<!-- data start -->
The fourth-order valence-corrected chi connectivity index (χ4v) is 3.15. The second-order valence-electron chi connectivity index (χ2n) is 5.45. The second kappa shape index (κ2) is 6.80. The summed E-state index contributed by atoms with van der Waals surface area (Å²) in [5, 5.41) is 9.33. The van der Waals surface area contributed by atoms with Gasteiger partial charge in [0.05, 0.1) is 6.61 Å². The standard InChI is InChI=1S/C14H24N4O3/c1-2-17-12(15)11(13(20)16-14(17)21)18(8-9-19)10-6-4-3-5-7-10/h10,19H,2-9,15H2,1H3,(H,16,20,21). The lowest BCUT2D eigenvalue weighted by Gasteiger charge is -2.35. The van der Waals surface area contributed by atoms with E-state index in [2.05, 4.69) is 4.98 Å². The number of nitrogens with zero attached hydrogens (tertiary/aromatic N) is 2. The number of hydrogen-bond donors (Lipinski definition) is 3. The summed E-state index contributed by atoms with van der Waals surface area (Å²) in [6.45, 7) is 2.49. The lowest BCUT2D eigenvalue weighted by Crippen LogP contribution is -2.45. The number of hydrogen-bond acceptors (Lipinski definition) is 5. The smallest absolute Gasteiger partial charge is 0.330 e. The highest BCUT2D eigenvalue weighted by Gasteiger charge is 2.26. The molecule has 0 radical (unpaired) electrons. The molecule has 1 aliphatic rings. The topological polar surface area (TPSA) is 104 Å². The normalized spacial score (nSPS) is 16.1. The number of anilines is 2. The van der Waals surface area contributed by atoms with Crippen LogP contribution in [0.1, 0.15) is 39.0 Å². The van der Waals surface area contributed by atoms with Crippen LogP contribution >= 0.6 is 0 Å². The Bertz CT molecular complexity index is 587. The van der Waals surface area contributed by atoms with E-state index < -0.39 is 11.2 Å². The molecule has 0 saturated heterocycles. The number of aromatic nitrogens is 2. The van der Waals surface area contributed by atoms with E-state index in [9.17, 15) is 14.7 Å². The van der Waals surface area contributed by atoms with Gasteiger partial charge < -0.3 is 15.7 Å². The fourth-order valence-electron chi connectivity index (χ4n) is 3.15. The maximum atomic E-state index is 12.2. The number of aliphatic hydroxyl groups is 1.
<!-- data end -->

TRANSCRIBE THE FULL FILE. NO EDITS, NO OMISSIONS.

The fourth-order valence-corrected chi connectivity index (χ4v) is 3.15. The second-order valence-electron chi connectivity index (χ2n) is 5.45. The second kappa shape index (κ2) is 6.80. The summed E-state index contributed by atoms with van der Waals surface area (Å²) in [5, 5.41) is 9.33. The van der Waals surface area contributed by atoms with Gasteiger partial charge in [0.05, 0.1) is 6.61 Å². The standard InChI is InChI=1S/C14H24N4O3/c1-2-17-12(15)11(13(20)16-14(17)21)18(8-9-19)10-6-4-3-5-7-10/h10,19H,2-9,15H2,1H3,(H,16,20,21). The lowest BCUT2D eigenvalue weighted by Gasteiger charge is -2.35. The van der Waals surface area contributed by atoms with E-state index in [2.05, 4.69) is 4.98 Å². The number of nitrogens with zero attached hydrogens (tertiary/aromatic N) is 2. The number of hydrogen-bond donors (Lipinski definition) is 3. The summed E-state index contributed by atoms with van der Waals surface area (Å²) in [6.45, 7) is 2.49. The lowest BCUT2D eigenvalue weighted by Crippen LogP contribution is -2.45. The number of hydrogen-bond acceptors (Lipinski definition) is 5. The smallest absolute Gasteiger partial charge is 0.330 e. The highest BCUT2D eigenvalue weighted by Gasteiger charge is 2.26. The molecule has 0 radical (unpaired) electrons. The molecule has 1 aliphatic rings. The topological polar surface area (TPSA) is 104 Å². The normalized spacial score (nSPS) is 16.1. The number of anilines is 2. The van der Waals surface area contributed by atoms with Crippen LogP contribution in [0.1, 0.15) is 39.0 Å². The van der Waals surface area contributed by atoms with Crippen LogP contribution >= 0.6 is 0 Å². The Bertz CT molecular complexity index is 587. The van der Waals surface area contributed by atoms with E-state index < -0.39 is 11.2 Å². The molecule has 0 saturated heterocycles. The number of aromatic nitrogens is 2. The van der Waals surface area contributed by atoms with E-state index in [9.17, 15) is 14.7 Å². The van der Waals surface area contributed by atoms with Gasteiger partial charge < -0.3 is 15.7 Å². The fourth-order valence-electron chi connectivity index (χ4n) is 3.15. The maximum atomic E-state index is 12.2. The number of aliphatic hydroxyl groups is 1.